Break-ups are hardly ever the result of just one thing. Often, there are a combination of issues that eventually cause the relationship to end. It can be difficult to pinpoint exactly which issue put the final nail in the coffin because relationships just aren’t that simple. Still, we often seek to find the perfect answers as to why a relationship didn’t survive.
Research has defined closure as “knowing the reason a romantic relationship was terminated and no longer feeling emotional attachment or pain, thereby allowing for the establishment of new and healthy relationships.” Here’s some insight on navigating this tricky concept.
Why closure is important
When a person chooses to end a relationship, they already have a clear narrative in their minds about why they can no longer continue in the relationship. Unfortunately, they’re not always willing to share or acknowledge exactly what those reasons are. This can create a problem for the party who is somewhat left in the dark as they try to make sense of what went wrong and constructively move forward.
Are closure conversations necessary?
Often we hear women say that they met up with their ex weeks, months, or even years after a break-up to discuss what went wrong and find closure. But are these conversations completely necessary?
“A lot of people over-inflate the importance of [closure],” psychologist Therapy For Black Girls podcast creator, Dr. Joy Harden-Bradford, told Essence. “I do think that can look like different things and I think typically when we hear it, it sounds like it is this like final conversation with this person that you get all these questions answered and then there’s some emotional [push to] move on. That is great when we see it in a Lifetime movie, but since real life doesn’t typically work that, there is a lot of pain typically associated with ending a relationship regardless if it was you who initiated it ending or you’re on the receiving end of it, so most times those kinds of conversations don’t happen.”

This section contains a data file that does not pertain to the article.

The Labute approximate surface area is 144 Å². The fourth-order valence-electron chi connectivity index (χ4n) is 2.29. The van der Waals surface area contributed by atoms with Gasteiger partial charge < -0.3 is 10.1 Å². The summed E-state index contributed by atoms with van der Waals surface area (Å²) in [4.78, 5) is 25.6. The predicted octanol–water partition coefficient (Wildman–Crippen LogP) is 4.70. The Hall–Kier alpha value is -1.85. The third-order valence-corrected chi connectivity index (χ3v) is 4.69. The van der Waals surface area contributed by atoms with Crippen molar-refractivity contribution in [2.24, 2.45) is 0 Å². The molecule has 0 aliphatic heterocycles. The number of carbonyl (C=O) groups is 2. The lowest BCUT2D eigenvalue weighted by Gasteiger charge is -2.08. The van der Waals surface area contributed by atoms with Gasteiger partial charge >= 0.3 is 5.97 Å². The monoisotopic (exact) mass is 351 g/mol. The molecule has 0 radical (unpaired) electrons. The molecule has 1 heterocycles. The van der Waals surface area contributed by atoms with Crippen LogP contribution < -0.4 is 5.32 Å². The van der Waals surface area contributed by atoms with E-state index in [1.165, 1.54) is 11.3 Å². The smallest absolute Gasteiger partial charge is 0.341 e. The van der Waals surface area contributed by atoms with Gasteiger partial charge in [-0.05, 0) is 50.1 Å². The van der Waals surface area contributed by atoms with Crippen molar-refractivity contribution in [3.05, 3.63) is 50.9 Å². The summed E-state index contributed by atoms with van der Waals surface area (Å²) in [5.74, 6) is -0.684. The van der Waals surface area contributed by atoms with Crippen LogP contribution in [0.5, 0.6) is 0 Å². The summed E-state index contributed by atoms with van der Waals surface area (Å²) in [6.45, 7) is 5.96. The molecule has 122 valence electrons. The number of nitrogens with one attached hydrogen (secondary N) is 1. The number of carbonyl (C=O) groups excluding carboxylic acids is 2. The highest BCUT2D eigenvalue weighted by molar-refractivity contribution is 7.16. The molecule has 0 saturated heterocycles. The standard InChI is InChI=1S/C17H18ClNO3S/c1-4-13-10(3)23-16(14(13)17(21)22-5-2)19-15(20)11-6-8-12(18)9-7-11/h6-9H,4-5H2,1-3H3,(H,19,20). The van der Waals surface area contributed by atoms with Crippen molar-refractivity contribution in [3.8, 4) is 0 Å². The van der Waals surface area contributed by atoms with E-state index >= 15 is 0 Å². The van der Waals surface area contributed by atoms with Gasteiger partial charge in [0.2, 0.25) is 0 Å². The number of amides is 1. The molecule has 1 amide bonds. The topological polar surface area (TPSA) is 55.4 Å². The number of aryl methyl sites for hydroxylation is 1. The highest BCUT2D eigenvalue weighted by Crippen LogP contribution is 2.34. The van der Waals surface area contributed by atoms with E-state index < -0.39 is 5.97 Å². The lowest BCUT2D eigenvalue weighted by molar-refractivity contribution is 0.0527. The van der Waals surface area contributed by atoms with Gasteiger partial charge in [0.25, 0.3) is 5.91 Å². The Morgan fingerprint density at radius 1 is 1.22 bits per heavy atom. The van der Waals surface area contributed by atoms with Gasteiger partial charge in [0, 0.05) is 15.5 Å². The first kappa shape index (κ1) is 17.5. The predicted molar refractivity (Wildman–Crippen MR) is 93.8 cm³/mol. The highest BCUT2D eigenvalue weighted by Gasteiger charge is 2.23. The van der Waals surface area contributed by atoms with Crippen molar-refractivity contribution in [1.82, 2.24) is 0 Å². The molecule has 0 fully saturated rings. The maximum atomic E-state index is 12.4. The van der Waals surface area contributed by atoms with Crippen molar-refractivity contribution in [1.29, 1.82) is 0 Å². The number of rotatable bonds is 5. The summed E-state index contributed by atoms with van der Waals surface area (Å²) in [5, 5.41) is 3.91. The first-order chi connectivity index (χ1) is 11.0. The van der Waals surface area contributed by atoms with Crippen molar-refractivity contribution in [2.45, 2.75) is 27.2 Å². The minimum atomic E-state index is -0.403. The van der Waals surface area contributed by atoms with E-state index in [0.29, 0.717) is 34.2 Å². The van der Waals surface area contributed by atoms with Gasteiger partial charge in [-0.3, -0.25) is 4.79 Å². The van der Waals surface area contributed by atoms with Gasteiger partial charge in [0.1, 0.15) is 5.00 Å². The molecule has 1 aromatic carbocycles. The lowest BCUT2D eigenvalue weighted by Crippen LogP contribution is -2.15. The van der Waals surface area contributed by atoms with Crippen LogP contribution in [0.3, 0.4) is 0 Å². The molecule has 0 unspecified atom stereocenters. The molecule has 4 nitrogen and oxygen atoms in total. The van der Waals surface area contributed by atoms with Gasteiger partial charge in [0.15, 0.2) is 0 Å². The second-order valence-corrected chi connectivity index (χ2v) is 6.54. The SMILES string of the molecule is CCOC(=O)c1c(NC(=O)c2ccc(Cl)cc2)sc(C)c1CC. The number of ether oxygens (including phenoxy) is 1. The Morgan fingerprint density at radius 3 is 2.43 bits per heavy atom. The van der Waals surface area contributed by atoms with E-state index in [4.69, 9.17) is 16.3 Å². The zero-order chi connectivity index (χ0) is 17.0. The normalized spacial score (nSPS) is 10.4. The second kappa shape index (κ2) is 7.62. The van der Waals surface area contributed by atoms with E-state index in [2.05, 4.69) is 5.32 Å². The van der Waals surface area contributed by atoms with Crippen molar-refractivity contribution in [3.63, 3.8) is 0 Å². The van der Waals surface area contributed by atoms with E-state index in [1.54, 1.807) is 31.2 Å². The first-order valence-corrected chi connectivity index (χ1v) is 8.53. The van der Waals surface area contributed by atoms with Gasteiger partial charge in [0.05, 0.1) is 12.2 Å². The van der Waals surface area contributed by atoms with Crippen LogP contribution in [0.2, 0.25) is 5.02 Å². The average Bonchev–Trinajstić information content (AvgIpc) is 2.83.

How to give yourself closure
Despite common belief, it is possible to give yourself closure. Some common methods include working through your feelings with a licensed mental health professional or doing an activity that will symbolize the end of the relationship. However, many experts say that reflective writing can do the trick.
“You may find peace in confronting your ex-partner’s hurtful actions by writing him or her a letter without expecting a response, which you may or may not choose to send,” explained Mairana Bockrova, Ph.D, in an essay for Psychology Today. “A specific type of writing, research shows, can be particularly effective in lessening post-dissolution distress: Examining the relationship through a redemptive lens, wherein one focuses on the positive outcomes that arise from a break-up or a negative event. Writing about the relationship in this way, over the course of 4-days, has been shown to reduce the emotional suffering that can come from a relationship ending.”
What experts don’t recommend, however, is trying to find meaning in the split as this can lead to further distress. So, if you’re considering reaching out to an ex in hopes of finding closure and feeling better about the break-up, consider trying to find closure on your own first. You may be better off.